But it turned out that it hadn’t and we have had to pay a terrible price for that. So in that sense I regret getting involved with Boston College. Yes, very much so.
It was on American soil and we would have never done it had somebody had said put it in Queen’s (University). We wouldn’t have felt that it was safe. Boston College led us to believe it was absolutely safe at an American university. But unfortunately we fell for it and unfortunately for our research participants we believed Boston College and we’re now paying the price.
MEBAN: Lastly, Senator John Kerry, he has now been confirmed or appointed – it’s unanimously agreed that he can be the Secretary of State. He’s an alumnae of the Boston College. I think that’s where he did his law.
He’s previously written to Hillary Clinton when she was in that role. Do you think there’s any chance he’ll remember about you when he sits in the big seat behind the big desk?
MCINTYRE: He will be reminded about us.
Then we move into what they call realpolitik. Then we will really see what happens, just how strong the British desire is at the top to get this. Because if John Kerry allows this to be handed over then we know that the opposition he faced to his motion to quash was very, very strong and he didn’t feel that as a diplomat he could resist it.
MEBAN: Does it offer you some hope in that route?
MCINTYRE: Oh, I do. I think there’s great hope in the political route if the legal route fails.
And I’m hopeful that we will get a result but there has been some discussion on this side of the pond that a few nasty PSNI detectives are behind this.
A few nasty PSNI detectives wouldn’t be able to withstand a rebuke from the Secretary of State and the US Department of State. But the further up the food chain it goes in terms of the British state itself and up to the British Home Office if they are determined to continue pushing it and are ignoring whatever advice may be coming from the wiser heads, if indeed there are any at the NIO, then we’ll know that there’s much more maligned, nefarious agenda at play here and which seems to be a total abandonment of the principles pursued by Peter Mandelson and (Peter) Hain when they were at the NIO. Because at one time Mandelson actually said that he was not going to pursue extradition of people from the South as it was an absolute waste of time and they would only serve two years anyway.
So why are they determined to poke at the past? In the coming months we will get a greater understanding of that. And I think in the coming months we’ll have get a greater understanding of that.
I do have a view that one of the motives – and I can’t stand over this obviously because we never know these things – but one of the motives is that the British want something strong to bargain with while Sinn Féin and others continue to shout about the past in this one-eyed game of truth and recrimination which they sometimes call truth and reconciliation.
The truth here is: we want to tell the truth about you but we don’t want to hear your truth about us.
And I think with Sinn Féin demanding the likes of prosecutions of the soldiers in Bloody Sunday and saying that any soldiers convicted will not be afforded the two year gaol sentence as the maximum gaol term. I think that the British state are going to make it very clear that they too have a card to play here and that if the past isn’t addressed in a proper way – in a way that puts it to rest – then there’s trouble for all. And we’re caught in the middle. That’s my view and how sustainable that is? I’m certainly open to persuasion on it.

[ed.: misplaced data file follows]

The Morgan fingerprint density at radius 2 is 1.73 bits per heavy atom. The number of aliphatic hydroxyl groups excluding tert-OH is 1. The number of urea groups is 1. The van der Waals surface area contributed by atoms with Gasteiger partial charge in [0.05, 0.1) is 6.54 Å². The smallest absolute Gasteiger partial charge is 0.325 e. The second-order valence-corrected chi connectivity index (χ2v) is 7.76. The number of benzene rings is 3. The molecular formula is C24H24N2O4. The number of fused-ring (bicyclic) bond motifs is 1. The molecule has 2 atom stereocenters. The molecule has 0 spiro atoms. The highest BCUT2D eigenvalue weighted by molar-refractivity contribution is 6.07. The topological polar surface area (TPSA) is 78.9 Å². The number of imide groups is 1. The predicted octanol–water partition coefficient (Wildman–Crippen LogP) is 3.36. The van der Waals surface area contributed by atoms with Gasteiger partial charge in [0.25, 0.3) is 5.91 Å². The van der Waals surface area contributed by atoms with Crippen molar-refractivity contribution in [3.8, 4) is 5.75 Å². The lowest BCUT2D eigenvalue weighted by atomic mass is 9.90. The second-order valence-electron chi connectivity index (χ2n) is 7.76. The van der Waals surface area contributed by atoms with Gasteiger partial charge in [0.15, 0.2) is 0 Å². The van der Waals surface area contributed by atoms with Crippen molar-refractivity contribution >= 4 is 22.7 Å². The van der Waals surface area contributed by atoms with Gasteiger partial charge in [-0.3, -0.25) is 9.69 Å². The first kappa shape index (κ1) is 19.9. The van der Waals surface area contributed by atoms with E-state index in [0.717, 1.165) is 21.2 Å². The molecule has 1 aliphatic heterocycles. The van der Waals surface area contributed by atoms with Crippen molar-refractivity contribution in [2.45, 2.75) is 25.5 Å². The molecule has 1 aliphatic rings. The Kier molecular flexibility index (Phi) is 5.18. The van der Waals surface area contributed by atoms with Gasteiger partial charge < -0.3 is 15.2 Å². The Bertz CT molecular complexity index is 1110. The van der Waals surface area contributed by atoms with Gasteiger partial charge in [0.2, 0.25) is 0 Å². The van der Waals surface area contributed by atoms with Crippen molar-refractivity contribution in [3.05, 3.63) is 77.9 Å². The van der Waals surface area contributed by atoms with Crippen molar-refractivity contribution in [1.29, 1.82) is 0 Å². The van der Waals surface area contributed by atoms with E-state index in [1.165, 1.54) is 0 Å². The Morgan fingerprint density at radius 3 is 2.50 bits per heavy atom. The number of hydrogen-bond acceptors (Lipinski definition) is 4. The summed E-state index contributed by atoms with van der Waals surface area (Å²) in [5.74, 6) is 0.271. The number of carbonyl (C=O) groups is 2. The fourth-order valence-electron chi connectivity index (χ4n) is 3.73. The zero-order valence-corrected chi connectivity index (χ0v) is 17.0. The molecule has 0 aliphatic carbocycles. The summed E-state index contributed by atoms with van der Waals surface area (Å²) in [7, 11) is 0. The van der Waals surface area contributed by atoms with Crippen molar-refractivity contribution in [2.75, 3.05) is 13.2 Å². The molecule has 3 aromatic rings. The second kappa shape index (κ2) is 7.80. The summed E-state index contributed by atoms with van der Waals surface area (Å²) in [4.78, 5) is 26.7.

MEBAN: If the subpoena is blocked and it all goes away, what do imagine in ten or twenty year’s time people will think about The Troubles based on what they’ve learnt from the archive? Not around the truth and reconciliation just the actual story telling of stuff. Will it make a significant difference?
MCINTYRE: Without revealing anything in the interviews, I do not think that people will come away with a view that war is something that should be glorified or conflict is something that should be glorified.
People talk at times about this archive as if it’s some sort of true detective novel and they’re all waiting to get it so that they can look from one page to the next at the gory details.
This project was probably at its root was an invitation to people to engage in deep moral reflection on the consequences of war and political violence. And I think that’s probably the most important point about it. How people who saw conflict, who were involved in conflict, who experienced conflict, how those people came to see it, how they actually seen it at the time and how they’ve come to see it later in life.
And I think there are great lessons to be learned from it. I think it’s always important to ask people to ethically reflect on the actions that they have been involved in. And I think it always serves as a means to help protect future generations from going down the same path. I think we very much have to understand why people who would normally would run about in life, like yourself or your next door neighbour, end up becoming involved in political violence, serious political violence.